Department of Energy Argonne National Laboratory Office of Science NEWTON's Homepage NEWTON's Homepage
NEWTON, Ask A Scientist!
NEWTON Home Page NEWTON Teachers Visit Our Archives Ask A Question How To Ask A Question Question of the Week Our Expert Scientists Volunteer at NEWTON! Frequently Asked Questions Referencing NEWTON About NEWTON About Ask A Scientist Education At Argonne Absorbing energy in a crash
Name: jdang
Status: N/A
Age: N/A
Location: N/A
Country: N/A
Date: Around 1993


Question:
What are the most efficient ways to absorb energy in a crash i.e. certain structures, foams, etc.?



Replies:
I am going to ask more questions of you before answering specifically. I assume that you are talking about a car crash. If so, some parameters need to be defined. 1) Do you want to simply absorb energy and transfer (i.e. heat) or do you want to absorb and reflect (as in rubber or spring steel)? 2) Is this material space sensitive (in other words, do you care about its size)? 3) Is it weight sensitive? 4) How much force are you trying to stop, and at what acceleration? An aircraft at 300,000 pound gross weight travelling at 400 mph is different than a bicycle and rider travelling at 10 mph with a gross weight of 100 pounds. If you are concerned about human survival, than an acceleration of about 5 - 7 g's for a short time is about the limit of most human survival. All of these things must be taken into consideration when considering an energy absorbing/converting material. Write me with a few more specifics, and I will be glad to help as much as I can.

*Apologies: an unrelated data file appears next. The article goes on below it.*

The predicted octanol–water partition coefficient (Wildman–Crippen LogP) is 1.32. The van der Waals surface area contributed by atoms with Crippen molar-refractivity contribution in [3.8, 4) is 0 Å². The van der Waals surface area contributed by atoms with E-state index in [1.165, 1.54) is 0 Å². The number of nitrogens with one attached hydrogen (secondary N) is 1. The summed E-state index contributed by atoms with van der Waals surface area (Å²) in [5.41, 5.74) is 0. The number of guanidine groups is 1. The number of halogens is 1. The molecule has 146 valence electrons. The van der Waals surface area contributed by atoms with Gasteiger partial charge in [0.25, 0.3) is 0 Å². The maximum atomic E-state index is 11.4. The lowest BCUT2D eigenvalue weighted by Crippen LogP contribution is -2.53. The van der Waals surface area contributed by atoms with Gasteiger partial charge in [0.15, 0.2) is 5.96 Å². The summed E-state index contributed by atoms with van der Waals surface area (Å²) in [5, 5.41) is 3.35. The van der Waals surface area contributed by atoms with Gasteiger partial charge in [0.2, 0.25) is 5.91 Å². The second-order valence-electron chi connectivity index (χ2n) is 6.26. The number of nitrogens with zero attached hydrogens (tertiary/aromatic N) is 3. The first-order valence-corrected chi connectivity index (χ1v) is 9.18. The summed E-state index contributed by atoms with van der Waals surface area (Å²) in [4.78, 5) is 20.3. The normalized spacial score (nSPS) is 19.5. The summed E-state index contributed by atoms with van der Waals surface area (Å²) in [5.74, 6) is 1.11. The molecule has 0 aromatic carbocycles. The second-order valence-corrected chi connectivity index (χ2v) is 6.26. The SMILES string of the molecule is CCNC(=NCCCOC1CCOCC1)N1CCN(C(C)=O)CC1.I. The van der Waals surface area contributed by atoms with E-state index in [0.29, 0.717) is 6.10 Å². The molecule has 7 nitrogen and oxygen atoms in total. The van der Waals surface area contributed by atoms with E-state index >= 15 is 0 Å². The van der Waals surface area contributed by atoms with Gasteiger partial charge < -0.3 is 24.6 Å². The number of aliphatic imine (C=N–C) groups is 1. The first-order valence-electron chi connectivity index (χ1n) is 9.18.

dipper



Click here to return to the Engineering Archives

NEWTON is an electronic community for Science, Math, and Computer Science K-12 Educators, sponsored and operated by Argonne National Laboratory's Educational Programs, Andrew Skipor, Ph.D., Head of Educational Programs.

For assistance with NEWTON contact a System Operator (help@newton.dep.anl.gov), or at Argonne's Educational Programs

NEWTON AND ASK A SCIENTIST
Educational Programs
Building 360
9700 S. Cass Ave.
Argonne, Illinois
60439-4845, USA
Update: June 2012
Weclome To Newton

Argonne National Laboratory